West Virginia Insurance Commissioner Allan McVey ruled that Express Scripts’ controversial 340B claims identification and submission requirement violates state law.

In What Is Believed to Be the First State Action, W.Va. Says Express Scripts’ 340B Claims ID Policy Violates State Law

Pharmaceutical benefit manager Express Scripts’ (ESI) controversial 340B claims identification and submission requirement violates West Virginia law, state Insurance Commissioner Allan McVey has ruled.

McVey on Dec. 8 adopted and approved a hearing examiner’s Nov. 17 finding that ESI’s requirement, which took effect nationally on March 1, applies exclusively to 340B entities and forces them to incur additional expenses not assessed on similar providers. The examiner held this is discriminatory and “obviously against” the state’s 2018 law regulating the PBM industry.

The West Virginia law bars PBMs from reimbursing 340B entities at a rate lower than that for non-340B entities for the same drugs. It also bars PBMs from assessing “any fee, charge-back, or other adjustment upon the 340B entity on the basis” of the entity’s participation in 340B.

Under ESI’s requirement, when a claim is determined post-adjudication to be 340B-eligible, pharmacies must resubmit the claim using a claims-transaction protocol called N1, with a code showing the claim was filled with a 340B-purchased drug. The policy applies to entities’ in-house and contract pharmacies. Entities or their contract pharmacies that determine post-adjudication that a previously submitted claim is 340B eligible have just 10 days to resubmit the claim to ESI using the N1 transaction and required claims ID code.

The 340B Coalition, an umbrella group of 13 associations whose members include covered entities, protested to ESI that no payer before had ever required use of the N1 transaction for 340B claims. Implementing the policy, they said, would take great time and expense, require updating millions of claims manually, and likely would cause many entities to lose 340B savings than Congress intended for them to have.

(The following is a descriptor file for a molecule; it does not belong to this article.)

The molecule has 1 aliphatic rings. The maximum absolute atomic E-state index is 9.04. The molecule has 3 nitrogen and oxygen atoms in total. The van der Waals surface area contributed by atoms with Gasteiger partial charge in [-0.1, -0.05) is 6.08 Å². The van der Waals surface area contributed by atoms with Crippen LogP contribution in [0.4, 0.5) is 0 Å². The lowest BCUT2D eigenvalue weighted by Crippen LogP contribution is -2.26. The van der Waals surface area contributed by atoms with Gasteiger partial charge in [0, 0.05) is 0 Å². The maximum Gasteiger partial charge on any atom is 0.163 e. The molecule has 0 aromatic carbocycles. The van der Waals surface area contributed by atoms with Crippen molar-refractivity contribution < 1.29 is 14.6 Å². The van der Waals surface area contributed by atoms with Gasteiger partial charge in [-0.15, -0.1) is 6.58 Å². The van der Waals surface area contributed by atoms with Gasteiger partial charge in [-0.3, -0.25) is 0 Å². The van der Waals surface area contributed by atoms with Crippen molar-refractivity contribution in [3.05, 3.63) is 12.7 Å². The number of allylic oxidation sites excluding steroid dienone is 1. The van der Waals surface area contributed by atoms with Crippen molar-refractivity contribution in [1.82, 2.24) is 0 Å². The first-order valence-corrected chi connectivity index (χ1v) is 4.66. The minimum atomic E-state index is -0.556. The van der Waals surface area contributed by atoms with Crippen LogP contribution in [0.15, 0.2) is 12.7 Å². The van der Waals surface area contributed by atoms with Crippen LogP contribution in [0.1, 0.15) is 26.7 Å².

ESI told the coalition its new policy “was thoroughly evaluated” to ensure that it does not impede providers’ ability “to receive the advantages of the 340B program.” It said it has “already granted numerous pharmacies extensions for their operational compliance.”

The American Hospital Association also sent ESI a letter telling the PBM its policy “is a major overreach” and should be withdrawn immediately. AHA told ESI that federal 340B contract pharmacy guidance assigns PBMs “no official role in the 340B billing or oversight processes.”

The West Virginia insurance commissioner’s final order is believed to be the first administrative or judicial ruling nationally on the legality of ESI’s action. The complaint was filed by the West Virginia Primary Care Association (WVPCA), the West Virginia Hospital Association (WVHA), Fruth Pharmacy (a family-owned drug store chain), and four of the state’s top health systems—CAMC Health System, Mountain Health Network, West Virginia University Health System, and Marshall Health.

WVHA President & CEO Jim Kaufman this morning expressed gratitude to Insurance Commissioner Allen for supporting the hospitals and other providers that filed the complaint against ESI.

“The Commissioner’s finding notes that Express Scripts discriminated against health care providers who are participating in the 340B drug discount program by requiring unnecessary administrative burdens,” Kaufman said. “Commissioner McVey’s action helps hospitals and other providers use the limited resources they have to ensure needed access to care across West Virginia.”

“We are thankful for the leadership of West Virginia Commissioner, Allen McVey, in supporting our state’s federally qualified health centers and other 340B covered entities with this decision regarding our complaint,” Sherri Ferrell, CEO of the West Virginia Primary Care Association, said this morning. “The decision identifies the unfair targeting of pharmacies, and prohibits PBMs from imposing burdensome, discriminatory requirements on these providers,” Ferrell added. “This will allow health centers and other covered entities to use their resources to provide better, more comprehensive health care services to patients who need them the most.”

We reached out to ESI early this morning for comment on McVey’s decision and will update this story if it responds.

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